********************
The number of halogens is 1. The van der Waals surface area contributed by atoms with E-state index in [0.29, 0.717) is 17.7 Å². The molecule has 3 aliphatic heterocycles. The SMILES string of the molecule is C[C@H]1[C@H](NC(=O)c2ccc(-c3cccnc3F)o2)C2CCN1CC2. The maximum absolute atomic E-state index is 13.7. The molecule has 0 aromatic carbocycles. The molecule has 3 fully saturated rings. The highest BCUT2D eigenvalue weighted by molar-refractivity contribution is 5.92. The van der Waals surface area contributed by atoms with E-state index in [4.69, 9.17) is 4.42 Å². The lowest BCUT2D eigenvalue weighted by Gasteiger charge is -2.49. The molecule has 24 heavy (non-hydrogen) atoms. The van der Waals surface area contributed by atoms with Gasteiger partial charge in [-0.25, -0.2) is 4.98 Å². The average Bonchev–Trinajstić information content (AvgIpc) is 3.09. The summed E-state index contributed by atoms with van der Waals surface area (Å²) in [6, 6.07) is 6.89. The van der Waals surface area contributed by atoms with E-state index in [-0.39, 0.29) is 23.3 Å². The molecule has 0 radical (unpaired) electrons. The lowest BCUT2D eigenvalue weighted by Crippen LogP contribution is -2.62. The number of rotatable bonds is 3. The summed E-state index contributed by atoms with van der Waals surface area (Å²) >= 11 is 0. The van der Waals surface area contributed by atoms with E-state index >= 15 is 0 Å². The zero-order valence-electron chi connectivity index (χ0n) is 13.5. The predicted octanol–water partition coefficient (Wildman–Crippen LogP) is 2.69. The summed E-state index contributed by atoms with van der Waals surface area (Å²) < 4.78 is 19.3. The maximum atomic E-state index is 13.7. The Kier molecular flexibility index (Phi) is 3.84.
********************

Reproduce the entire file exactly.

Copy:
The number of halogens is 1. The van der Waals surface area contributed by atoms with E-state index in [0.29, 0.717) is 17.7 Å². The molecule has 3 aliphatic heterocycles. The SMILES string of the molecule is C[C@H]1[C@H](NC(=O)c2ccc(-c3cccnc3F)o2)C2CCN1CC2. The maximum absolute atomic E-state index is 13.7. The molecule has 0 aromatic carbocycles. The molecule has 3 fully saturated rings. The highest BCUT2D eigenvalue weighted by molar-refractivity contribution is 5.92. The van der Waals surface area contributed by atoms with E-state index in [4.69, 9.17) is 4.42 Å². The lowest BCUT2D eigenvalue weighted by Gasteiger charge is -2.49. The molecule has 24 heavy (non-hydrogen) atoms. The van der Waals surface area contributed by atoms with Gasteiger partial charge in [-0.25, -0.2) is 4.98 Å². The average Bonchev–Trinajstić information content (AvgIpc) is 3.09. The summed E-state index contributed by atoms with van der Waals surface area (Å²) in [6, 6.07) is 6.89. The van der Waals surface area contributed by atoms with E-state index in [-0.39, 0.29) is 23.3 Å². The molecule has 0 radical (unpaired) electrons. The lowest BCUT2D eigenvalue weighted by Crippen LogP contribution is -2.62. The number of rotatable bonds is 3. The summed E-state index contributed by atoms with van der Waals surface area (Å²) >= 11 is 0. The van der Waals surface area contributed by atoms with E-state index >= 15 is 0 Å². The zero-order valence-electron chi connectivity index (χ0n) is 13.5. The predicted octanol–water partition coefficient (Wildman–Crippen LogP) is 2.69. The summed E-state index contributed by atoms with van der Waals surface area (Å²) < 4.78 is 19.3. The maximum atomic E-state index is 13.7. The Kier molecular flexibility index (Phi) is 3.84.